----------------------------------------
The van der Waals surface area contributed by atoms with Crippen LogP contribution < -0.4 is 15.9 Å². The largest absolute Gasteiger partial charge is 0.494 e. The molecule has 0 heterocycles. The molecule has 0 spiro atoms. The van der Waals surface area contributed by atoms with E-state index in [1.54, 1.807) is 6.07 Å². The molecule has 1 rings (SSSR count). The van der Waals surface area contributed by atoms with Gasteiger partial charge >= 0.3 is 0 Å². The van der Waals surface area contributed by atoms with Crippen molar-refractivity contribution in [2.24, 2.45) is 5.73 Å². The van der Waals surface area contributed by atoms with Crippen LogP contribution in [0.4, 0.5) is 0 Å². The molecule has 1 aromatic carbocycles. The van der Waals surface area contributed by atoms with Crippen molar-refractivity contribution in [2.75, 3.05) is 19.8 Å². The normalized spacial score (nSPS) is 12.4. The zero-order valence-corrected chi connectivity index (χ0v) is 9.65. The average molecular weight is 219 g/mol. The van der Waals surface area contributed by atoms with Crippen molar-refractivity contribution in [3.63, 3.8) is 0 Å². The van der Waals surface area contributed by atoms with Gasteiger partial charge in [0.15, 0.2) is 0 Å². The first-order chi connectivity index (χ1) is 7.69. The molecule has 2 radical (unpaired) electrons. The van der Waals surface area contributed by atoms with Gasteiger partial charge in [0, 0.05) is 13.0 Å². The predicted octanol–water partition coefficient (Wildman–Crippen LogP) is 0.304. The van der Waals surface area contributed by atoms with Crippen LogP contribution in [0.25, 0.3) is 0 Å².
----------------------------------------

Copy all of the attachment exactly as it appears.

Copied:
The van der Waals surface area contributed by atoms with Crippen LogP contribution < -0.4 is 15.9 Å². The largest absolute Gasteiger partial charge is 0.494 e. The molecule has 0 heterocycles. The molecule has 0 spiro atoms. The van der Waals surface area contributed by atoms with E-state index in [1.54, 1.807) is 6.07 Å². The molecule has 1 rings (SSSR count). The van der Waals surface area contributed by atoms with Gasteiger partial charge >= 0.3 is 0 Å². The van der Waals surface area contributed by atoms with Crippen molar-refractivity contribution in [2.24, 2.45) is 5.73 Å². The van der Waals surface area contributed by atoms with Crippen LogP contribution in [0.4, 0.5) is 0 Å². The molecule has 1 aromatic carbocycles. The van der Waals surface area contributed by atoms with Crippen molar-refractivity contribution in [2.75, 3.05) is 19.8 Å². The normalized spacial score (nSPS) is 12.4. The zero-order valence-corrected chi connectivity index (χ0v) is 9.65. The average molecular weight is 219 g/mol. The van der Waals surface area contributed by atoms with Crippen molar-refractivity contribution in [3.63, 3.8) is 0 Å². The van der Waals surface area contributed by atoms with Gasteiger partial charge in [0.15, 0.2) is 0 Å². The first-order chi connectivity index (χ1) is 7.69. The molecule has 2 radical (unpaired) electrons. The van der Waals surface area contributed by atoms with Gasteiger partial charge in [0, 0.05) is 13.0 Å². The predicted octanol–water partition coefficient (Wildman–Crippen LogP) is 0.304. The van der Waals surface area contributed by atoms with Crippen LogP contribution in [0.25, 0.3) is 0 Å².